Mario Party 9 Review
Game: Mario Party 9
Developer: Nd Cube
Available on: Nintendo Wii only
Naming conventions are a funny thing. On one hand, you can’t just repeatedly call a game the same thing over and over again; on the other hand, we have Final Fantasy XIII-2. Given that the Nintendo Wii is almost certainly in its twilight years, the naming can be forgiven, perhaps with a view to a potential Wii U reboot, along with all the magic that device could bring. For now though, Mario Party 9 is the latest instalment in the long running series that has even seen Nintendo DS releases. Is it a case of one mini-game too many for Mario and his parties?
STORY: Mario and friends are sitting around watching the stars and – yes, you guessed it – Bowser decides to spoil the evening by sucking all of the stars into a machine, just to spoil everyone’s fun. However, our heroes aren’t going to stand for this and decide to go after Bowser. Realising that he is being pursued, Bowser sends his minions after whichever characters are chasing him down, to try and stop them.
GRAPHICS: Mario Party 9 is visually similar to the Mario Galaxy titles, mostly 3D in nature, full of colour and charm. There’s plenty of characters on show, from the obvious like Mario and Yoshi, to the lesser known ones like Kamek or Birdo. There’s nothing really to complain about in terms of how Mario Party 9 looks whatsoever.
AUDIO: Not much has changed over the years with the Mario Party games, and as usual there will be some cheery music playing throughout the experience, turning dramatic when Bowser shows up. All the characters have something to say for themselves, even if it’s just Yoshi chirping “Yoshi!” at the camera repeatedly. Be prepared for plenty of repetition and gibberish noises, especially as Toad returns as the MC of the games.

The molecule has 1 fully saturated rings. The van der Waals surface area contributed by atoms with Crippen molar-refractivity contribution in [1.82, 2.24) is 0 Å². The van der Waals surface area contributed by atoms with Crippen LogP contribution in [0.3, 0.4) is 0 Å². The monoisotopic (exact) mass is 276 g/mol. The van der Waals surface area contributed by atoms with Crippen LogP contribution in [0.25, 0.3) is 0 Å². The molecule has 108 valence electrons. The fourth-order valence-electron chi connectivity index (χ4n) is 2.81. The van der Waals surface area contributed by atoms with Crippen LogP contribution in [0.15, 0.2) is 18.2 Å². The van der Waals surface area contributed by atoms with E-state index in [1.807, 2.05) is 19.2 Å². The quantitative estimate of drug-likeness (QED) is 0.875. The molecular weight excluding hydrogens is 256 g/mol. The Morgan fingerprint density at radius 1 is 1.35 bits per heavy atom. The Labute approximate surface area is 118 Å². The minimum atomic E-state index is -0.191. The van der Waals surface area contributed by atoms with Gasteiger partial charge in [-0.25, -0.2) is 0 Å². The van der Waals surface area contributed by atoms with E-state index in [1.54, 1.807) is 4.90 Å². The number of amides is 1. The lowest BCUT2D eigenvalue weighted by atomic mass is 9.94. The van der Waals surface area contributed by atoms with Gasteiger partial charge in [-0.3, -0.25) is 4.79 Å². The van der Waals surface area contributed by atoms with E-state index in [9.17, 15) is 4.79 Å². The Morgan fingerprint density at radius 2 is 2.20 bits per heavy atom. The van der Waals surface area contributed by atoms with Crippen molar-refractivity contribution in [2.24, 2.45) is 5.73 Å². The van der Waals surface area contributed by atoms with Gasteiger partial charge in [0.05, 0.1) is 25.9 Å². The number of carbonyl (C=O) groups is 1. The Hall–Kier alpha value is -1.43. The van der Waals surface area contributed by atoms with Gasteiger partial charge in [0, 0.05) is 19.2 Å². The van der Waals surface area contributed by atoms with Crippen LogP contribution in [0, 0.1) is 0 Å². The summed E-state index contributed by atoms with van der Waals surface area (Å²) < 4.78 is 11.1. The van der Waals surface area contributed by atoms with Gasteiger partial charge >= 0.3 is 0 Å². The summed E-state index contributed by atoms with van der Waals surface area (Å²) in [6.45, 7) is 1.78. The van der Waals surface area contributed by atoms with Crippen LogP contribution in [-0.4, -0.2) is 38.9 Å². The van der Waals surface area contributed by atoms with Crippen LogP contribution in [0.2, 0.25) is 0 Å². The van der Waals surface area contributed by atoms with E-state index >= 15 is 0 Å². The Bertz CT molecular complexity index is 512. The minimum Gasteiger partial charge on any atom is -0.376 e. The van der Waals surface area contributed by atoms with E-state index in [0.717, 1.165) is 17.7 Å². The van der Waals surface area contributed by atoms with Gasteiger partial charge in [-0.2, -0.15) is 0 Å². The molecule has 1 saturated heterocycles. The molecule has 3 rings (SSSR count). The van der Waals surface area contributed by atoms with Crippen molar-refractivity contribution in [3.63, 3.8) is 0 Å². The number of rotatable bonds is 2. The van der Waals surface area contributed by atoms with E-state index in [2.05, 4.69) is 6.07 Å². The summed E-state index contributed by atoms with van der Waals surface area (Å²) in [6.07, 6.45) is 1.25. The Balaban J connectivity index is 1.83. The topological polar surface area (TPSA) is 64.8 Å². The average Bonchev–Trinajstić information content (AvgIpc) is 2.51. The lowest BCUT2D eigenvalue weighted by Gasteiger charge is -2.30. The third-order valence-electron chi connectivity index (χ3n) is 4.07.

GAMEPLAY: If it isn’t broke, don’t fix it, right? Usually yes, but there have been some changes. In the older Mario Party games you would pick a character and it’d play out like a board game, with each player taking turns and moving around the board independently of one another. In Mario Party 9 however, there are times where you all sit in a vehicle and move as one, with whichever character whom rolled the die getting the spoils of the circle they land on. As you go round the board you will be tasked with collecting mini-stars, which are randomly placed each time. There are also negative-stars, if you land on these you’ll lose stars.
Mini-games are the meat of the game though, and you’ll spend plenty of time playing them. Be it a battle-circle (where you are competing for each other’s mini-stars, the currency for playing them) or a standard mini-game, most of them require you to turn the Wiimote on its side and use the buttons. None of them are taxing or complex; meaning anyone can join in. After each mini-game you’ll get rewarded depending on your place in the game, then you go back to the board and continue.
There are boss sections in Mario Party 9 too. You’ll stop and have to (sort of) work together to take down one of Bowser’s minions. These are fun and frantic occasions but if you are playing Solo mode and have any level of skill, you’ll always win.
The biggest problem with the Mario Party series returns though, you can actually win the round without actually winning it. So much is based on chance and dice-rolls (which, given that it’s a board game is fair enough, I suppose) that if you are going to take things seriously, you’re going to get frustrated. Apart from the random pick-ups and negative pick-ups, after a match is done you will have the after-show awards, where you can go from first to third rather quickly, as people are rewarded for “highest overall dice rolls” and other arbitrary, irrelevant actions.
Solo mode takes place over six boards, and will take you a good while to get through but the meat of the game is in the local multiplayer, with up to four people taking part in the fun. At least if you lose to friends, you’ve all had a good time. There is also the option to just play the mini-games, if that takes your fancy.
LONGEVITY: Each round will take around the 40-60 minute mark, so even the solo mode will take around six hours to get through. Add in the local fun and you’ve got a game that is brilliant for families and will easily take up full afternoons.
VERDICT: Whilst Mario Party 9 doesn’t bring too much new to the series, it’s a fine effort nonetheless. Clearly aimed at a younger audience, it succeeds in bringing people together in front of the television to enjoy some Mario fun, and how can that be a bad thing?